note-7-box

Samsung Australia has updated their Note 7 replacement announcement page with details on how to determine if the Note 7 you’re are getting is a new ‘safe’ model or one of the previously potentially faulty devices (which it simply shouldn’t be). Samsung will be placing a black square on the barcode sticker as well as placing a blue S on the packaging, as shown below:

You can see above the original packaging sans the little black square and new S and the updated packaging with it included.

This will be fine if you are in the physical presence of the box when you’re purchasing the device, however, if you’re buying online it may be a little risky. Samsung hasn’t come out yet and said how they will handle rogue sellers who are distributing old stock.

So far they have handled this very well and there’re no reasons to think that will stop.

If you are purchasing a Note 7 and don’t have the box or you suspect it may be “dodgy” you can contact Samsung with the IMEI number (see here for how to find the IMEI on a Samsung device) and Samsung will confirm if it is a safe or at-risk device.

We will continue to work with Samsung Australia to make sure you are as up to date as possible. Just remember whilst Samsung has the best intentions there will be some people who will attempt to profit from this, we’d never advise you don;t buy a Note 7, just may buy it somewhere reputable. If you’re buying one second-hand in the future, just make sure to check the IMEI number first.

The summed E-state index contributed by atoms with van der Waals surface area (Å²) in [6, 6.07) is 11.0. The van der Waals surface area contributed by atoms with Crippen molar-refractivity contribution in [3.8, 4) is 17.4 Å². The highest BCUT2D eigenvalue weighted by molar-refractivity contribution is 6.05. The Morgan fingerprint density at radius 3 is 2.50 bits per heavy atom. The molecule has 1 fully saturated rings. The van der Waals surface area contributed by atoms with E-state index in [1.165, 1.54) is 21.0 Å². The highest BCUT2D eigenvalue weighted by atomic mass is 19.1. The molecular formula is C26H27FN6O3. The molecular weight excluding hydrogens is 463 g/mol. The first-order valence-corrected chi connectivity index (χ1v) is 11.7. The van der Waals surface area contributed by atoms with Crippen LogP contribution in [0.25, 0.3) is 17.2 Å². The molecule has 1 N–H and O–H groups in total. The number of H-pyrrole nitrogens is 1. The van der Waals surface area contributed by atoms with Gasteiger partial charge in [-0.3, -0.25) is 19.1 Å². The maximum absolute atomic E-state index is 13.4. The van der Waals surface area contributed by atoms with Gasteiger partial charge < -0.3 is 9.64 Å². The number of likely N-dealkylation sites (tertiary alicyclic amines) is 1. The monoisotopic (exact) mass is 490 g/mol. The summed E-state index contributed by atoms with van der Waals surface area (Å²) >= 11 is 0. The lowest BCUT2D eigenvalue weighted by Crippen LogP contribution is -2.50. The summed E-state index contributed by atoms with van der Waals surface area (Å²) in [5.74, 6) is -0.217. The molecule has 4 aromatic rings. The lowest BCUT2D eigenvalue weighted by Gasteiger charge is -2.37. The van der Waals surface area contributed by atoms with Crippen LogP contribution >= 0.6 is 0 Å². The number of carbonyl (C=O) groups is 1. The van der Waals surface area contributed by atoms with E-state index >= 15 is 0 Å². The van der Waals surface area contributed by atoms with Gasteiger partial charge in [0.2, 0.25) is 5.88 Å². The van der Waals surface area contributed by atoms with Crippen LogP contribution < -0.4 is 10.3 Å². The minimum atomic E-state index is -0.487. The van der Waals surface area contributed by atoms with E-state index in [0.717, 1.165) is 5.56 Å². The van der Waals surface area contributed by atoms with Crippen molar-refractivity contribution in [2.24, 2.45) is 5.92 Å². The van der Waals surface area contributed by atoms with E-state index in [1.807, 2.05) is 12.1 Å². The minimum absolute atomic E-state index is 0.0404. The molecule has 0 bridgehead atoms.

How do you think Samsung is handling the Note 7 issue? Let us know below.

Source: Samsung Australia.
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Simon Hoomans
Simon Hoomans
4 years ago

I think Samsung have handled the recall situation quite well . Took my Note 7 into my local Telstra shop today to hand it in and half way through the process the tech guy popped out the back and reappeared with a S7 Edge loan phone . Didnt even have to ask . Good one Telstra and Samsung .

Fascinating
Fascinating
Reply to  Simon Hoomans
4 years ago

So well that the US Federal Government are stepping in to manage the recall, because they think Samsung are moving nowhere near fast enough to get these engineering disasters off the streets.